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Capsules

Undertreatment for lymphoma is 'alarming pattern'

September 27, 2004|Newsday

Nearly half of patients with an aggressive form of lymphoma did not receive the recommended dose of chemotherapy, researchers have found in an analysis of 567 oncology practices nationwide.

The undertreatment veers from a chemotherapy schedule set by national guidelines and reduces chances for remission or cure, doctors say.

"This is an alarming pattern," said Dr. Gary Lyman, lead investigator of the study and director of health services and outcomes at the Wilmot Cancer Center of the University of Rochester in New York.

Lyman and colleagues analyzed the cases of 4,522 people diagnosed with non-Hodgkin's lymphoma, a cancer of the lymphatic system, and discovered that 48% received less than 85% of the recommended chemotherapy dosage. Because the study included so many patients at a large number of oncology practices across the country, it is likely, Lyman said, that the tendency to undertreat is deeply ingrained and affects a vast number of patients with the disease.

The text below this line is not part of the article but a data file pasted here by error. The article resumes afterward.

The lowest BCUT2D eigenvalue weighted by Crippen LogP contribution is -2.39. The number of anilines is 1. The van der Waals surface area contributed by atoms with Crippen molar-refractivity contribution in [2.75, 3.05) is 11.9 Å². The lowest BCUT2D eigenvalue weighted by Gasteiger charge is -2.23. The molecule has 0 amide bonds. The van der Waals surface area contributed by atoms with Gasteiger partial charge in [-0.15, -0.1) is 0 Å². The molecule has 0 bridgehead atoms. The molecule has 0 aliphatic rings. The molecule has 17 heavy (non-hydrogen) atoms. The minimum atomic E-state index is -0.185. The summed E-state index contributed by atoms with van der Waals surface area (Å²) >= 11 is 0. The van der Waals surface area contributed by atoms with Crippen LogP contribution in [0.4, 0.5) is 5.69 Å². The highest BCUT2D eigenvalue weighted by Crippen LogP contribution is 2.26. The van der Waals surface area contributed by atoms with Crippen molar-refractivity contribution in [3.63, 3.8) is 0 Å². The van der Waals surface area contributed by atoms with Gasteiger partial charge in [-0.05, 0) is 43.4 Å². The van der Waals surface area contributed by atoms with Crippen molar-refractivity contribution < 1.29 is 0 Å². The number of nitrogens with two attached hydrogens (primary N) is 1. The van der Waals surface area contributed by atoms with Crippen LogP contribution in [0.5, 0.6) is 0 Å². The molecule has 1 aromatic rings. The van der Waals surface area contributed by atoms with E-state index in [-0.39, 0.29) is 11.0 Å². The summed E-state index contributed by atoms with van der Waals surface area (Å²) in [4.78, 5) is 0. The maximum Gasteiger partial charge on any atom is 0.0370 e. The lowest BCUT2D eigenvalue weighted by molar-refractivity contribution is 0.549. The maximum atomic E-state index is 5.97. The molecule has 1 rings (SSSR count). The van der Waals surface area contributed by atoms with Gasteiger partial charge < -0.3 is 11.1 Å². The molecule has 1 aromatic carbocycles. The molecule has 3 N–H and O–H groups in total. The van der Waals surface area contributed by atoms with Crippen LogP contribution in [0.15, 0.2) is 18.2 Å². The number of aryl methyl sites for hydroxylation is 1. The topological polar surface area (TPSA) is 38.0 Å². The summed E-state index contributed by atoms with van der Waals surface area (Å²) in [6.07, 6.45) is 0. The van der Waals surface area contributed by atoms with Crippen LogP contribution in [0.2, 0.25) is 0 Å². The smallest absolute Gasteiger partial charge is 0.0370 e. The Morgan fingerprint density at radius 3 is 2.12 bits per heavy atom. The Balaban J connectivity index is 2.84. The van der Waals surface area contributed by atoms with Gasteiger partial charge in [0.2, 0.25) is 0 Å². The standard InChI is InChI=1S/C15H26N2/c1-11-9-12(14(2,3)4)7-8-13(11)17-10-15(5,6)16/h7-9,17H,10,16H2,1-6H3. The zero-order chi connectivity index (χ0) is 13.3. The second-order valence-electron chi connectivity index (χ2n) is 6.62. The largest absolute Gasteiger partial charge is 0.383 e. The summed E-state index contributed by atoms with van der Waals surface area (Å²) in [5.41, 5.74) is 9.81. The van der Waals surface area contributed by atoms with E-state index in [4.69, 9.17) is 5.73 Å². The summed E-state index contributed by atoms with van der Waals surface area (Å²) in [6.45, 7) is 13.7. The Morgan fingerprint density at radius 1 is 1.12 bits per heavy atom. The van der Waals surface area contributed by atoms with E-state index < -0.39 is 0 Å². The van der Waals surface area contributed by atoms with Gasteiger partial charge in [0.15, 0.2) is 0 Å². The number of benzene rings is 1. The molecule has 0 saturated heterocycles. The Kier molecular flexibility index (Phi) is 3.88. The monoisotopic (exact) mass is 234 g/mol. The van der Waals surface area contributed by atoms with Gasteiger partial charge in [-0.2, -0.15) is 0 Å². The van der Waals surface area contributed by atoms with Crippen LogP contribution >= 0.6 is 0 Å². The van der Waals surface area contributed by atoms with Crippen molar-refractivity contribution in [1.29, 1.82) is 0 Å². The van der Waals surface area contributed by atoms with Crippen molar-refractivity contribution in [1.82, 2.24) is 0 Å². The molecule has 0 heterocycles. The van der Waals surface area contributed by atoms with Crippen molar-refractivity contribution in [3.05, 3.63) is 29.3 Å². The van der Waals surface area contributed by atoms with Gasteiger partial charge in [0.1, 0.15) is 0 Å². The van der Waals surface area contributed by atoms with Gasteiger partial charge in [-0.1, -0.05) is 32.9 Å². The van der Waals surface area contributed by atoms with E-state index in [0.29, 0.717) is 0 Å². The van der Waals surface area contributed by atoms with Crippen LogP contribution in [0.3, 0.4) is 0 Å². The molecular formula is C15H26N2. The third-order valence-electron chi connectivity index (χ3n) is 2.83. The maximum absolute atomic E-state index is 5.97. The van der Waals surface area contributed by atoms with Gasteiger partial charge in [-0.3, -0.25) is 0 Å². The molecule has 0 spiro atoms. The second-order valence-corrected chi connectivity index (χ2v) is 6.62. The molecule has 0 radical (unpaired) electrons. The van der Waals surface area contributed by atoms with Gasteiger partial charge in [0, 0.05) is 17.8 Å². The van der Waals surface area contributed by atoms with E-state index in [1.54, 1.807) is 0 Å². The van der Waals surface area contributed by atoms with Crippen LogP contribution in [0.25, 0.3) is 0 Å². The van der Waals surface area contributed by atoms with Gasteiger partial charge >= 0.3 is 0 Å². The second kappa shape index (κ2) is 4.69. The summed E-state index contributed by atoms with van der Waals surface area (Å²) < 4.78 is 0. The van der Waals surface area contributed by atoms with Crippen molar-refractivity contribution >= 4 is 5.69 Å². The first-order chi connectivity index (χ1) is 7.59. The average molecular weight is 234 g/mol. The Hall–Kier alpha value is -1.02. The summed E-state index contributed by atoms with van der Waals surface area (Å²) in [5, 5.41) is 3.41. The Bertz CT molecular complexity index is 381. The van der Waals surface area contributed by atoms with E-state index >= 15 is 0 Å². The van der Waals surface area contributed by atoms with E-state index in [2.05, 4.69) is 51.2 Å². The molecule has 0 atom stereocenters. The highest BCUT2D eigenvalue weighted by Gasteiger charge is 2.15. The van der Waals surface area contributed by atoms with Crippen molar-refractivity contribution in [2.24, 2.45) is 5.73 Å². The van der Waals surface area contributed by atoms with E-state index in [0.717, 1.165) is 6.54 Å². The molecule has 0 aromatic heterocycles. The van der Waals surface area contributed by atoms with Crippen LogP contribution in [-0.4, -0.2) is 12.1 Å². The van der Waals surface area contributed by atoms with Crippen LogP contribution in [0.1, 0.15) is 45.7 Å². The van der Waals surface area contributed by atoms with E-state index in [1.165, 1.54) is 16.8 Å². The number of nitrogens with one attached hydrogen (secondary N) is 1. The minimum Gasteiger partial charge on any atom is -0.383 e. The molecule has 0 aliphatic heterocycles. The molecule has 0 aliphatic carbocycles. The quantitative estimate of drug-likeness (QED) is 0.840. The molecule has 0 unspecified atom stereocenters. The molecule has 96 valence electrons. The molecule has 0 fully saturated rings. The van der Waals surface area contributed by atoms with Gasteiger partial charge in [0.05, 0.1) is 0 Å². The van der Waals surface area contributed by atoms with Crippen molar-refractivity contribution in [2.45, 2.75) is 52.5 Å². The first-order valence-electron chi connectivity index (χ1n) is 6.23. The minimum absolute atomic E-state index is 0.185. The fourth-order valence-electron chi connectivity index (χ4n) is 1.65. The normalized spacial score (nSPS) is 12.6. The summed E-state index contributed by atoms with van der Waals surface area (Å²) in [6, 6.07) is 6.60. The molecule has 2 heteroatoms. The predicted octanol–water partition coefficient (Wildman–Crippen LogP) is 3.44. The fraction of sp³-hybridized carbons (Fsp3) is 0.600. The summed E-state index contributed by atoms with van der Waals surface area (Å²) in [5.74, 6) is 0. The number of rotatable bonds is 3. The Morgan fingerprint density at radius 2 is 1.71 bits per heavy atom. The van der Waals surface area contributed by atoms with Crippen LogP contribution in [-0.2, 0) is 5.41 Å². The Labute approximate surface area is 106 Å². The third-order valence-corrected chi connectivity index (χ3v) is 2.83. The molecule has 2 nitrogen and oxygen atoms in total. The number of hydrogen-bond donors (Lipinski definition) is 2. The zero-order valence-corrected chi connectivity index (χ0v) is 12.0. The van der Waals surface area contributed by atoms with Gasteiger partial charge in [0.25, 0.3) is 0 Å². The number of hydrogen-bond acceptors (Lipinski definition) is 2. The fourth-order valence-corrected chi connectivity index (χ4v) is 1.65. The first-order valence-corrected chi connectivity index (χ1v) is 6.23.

The research team defined undertreatment as interruptions in care or reductions in dosage. Both occurred to avoid chemotherapy's nagging side effects. The standard of care involves powerful drugs infused and taken as pills over 24 weeks.

The Leukemia and Lymphoma Society estimates that 54,370 people will be diagnosed with non-Hodgkin's lymphoma this year and that 19,410 patients will die of it.

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